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Quality of Irrigation Water Affects Soil Functionality and Bacterial Community Stability in Response to Heat Disturbance
Year:
2018
Authors :
Frenk, Sammy
;
.
Minz, Dror
;
.
Volume :
84
Co-Authors:

Y. Hadar

Facilitators :
From page:
0
To page:
0
(
Total pages:
1
)
Abstract:

Anthropogenic activities alter the structure and function of a bacterial community. Furthermore, bacterial communities structured by the conditions the anthropogenic activities present may consequently reduce their stability in response to an unpredicted acute disturbance. The present mesocosm-scale study exposed soil bacterial communities to different irrigation water types, including freshwater, fertilized freshwater, treated wastewater, and artificial wastewater, and evaluated their response to a disturbance caused by heat. These effectors may be considered deterministic and stochastic forces common in agricultural operations of arid and semiarid regions. Bacterial communities under conditions of high mineral and organic carbon availability (artificial wastewater) differed from the native bacterial community and showed a proteobacterial dominance. These bacterial communities had a lower resistance to the heat treatment disturbance than soils under conditions of low resource availability (high-quality treated wastewater or freshwater). The latter soil bacterial communities showed a higher abundance of operational taxonomic units (OTUs) classified as Bacilli. These results were elucidated by soil under conditions of high resource availability, which lost higher degrees of functional potential and had a greater bacterial community composition change. However, the functional resilience, after the disturbance ended, was higher under a condition of high resource availability despite the bacterial community composition shift and the decrease in species richness. The functional resilience was directly connected to the high growth rates of certain Bacteroidetes and proteobacterial groups. A high stability was found in samples that supported the coexistence of both resistant OTUs and fast-growing OTUs.

Note:

article no. e02087-17

Related Files :
bacteria
heat stress
irrigation
soil
soil microorganisms
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More details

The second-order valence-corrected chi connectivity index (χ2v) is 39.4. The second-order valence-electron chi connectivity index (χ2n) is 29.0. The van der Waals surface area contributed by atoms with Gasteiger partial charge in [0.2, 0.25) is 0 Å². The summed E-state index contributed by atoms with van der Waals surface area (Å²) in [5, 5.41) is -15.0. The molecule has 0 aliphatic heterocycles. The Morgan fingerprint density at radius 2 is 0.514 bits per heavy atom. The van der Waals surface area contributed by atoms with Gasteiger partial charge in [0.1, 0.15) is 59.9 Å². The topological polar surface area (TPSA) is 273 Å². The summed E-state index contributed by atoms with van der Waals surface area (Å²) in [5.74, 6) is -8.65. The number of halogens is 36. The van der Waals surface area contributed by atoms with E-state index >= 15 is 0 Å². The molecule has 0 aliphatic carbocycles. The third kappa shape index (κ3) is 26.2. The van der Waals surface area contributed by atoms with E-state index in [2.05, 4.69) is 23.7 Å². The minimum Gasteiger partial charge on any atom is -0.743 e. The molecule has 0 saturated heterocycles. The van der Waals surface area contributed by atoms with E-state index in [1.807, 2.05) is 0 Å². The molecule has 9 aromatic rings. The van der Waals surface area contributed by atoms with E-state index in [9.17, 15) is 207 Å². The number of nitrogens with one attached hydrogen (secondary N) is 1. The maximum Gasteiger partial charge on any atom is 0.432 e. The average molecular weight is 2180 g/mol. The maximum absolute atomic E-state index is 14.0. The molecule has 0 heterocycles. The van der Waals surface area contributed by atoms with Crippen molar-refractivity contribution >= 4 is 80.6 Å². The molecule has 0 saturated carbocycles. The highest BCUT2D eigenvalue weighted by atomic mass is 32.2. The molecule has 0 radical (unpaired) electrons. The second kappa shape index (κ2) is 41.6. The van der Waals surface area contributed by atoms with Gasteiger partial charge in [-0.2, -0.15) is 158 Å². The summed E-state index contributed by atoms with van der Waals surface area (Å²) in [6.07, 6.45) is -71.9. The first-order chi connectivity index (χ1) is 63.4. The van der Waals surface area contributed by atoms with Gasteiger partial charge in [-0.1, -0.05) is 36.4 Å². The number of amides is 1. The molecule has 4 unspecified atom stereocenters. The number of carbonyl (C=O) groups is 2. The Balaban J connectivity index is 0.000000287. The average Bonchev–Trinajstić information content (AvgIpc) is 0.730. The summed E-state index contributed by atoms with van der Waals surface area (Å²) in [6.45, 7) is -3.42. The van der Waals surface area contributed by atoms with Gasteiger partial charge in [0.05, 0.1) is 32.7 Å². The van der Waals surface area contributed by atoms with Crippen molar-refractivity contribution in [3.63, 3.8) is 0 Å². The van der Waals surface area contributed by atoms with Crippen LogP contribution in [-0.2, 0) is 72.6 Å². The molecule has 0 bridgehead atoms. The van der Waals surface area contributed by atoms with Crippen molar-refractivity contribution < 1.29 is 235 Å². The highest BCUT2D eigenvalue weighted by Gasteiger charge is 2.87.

DOI :
10.1128/AEM.02087-17
Article number:
0
Affiliations:
Database:
Google Scholar
Publication Type:
article
;
.
Language:
English
Editors' remarks:
ID:
41420
Last updated date:
02/03/2022 17:27
Creation date:
19/06/2019 11:33
You may also be interested in
Scientific Publication
Quality of Irrigation Water Affects Soil Functionality and Bacterial Community Stability in Response to Heat Disturbance
84

Y. Hadar

Quality of Irrigation Water Affects Soil Functionality and Bacterial Community Stability in Response to Heat Disturbance

Anthropogenic activities alter the structure and function of a bacterial community. Furthermore, bacterial communities structured by the conditions the anthropogenic activities present may consequently reduce their stability in response to an unpredicted acute disturbance. The present mesocosm-scale study exposed soil bacterial communities to different irrigation water types, including freshwater, fertilized freshwater, treated wastewater, and artificial wastewater, and evaluated their response to a disturbance caused by heat. These effectors may be considered deterministic and stochastic forces common in agricultural operations of arid and semiarid regions. Bacterial communities under conditions of high mineral and organic carbon availability (artificial wastewater) differed from the native bacterial community and showed a proteobacterial dominance. These bacterial communities had a lower resistance to the heat treatment disturbance than soils under conditions of low resource availability (high-quality treated wastewater or freshwater). The latter soil bacterial communities showed a higher abundance of operational taxonomic units (OTUs) classified as Bacilli. These results were elucidated by soil under conditions of high resource availability, which lost higher degrees of functional potential and had a greater bacterial community composition change. However, the functional resilience, after the disturbance ended, was higher under a condition of high resource availability despite the bacterial community composition shift and the decrease in species richness. The functional resilience was directly connected to the high growth rates of certain Bacteroidetes and proteobacterial groups. A high stability was found in samples that supported the coexistence of both resistant OTUs and fast-growing OTUs.

article no. e02087-17

Scientific Publication
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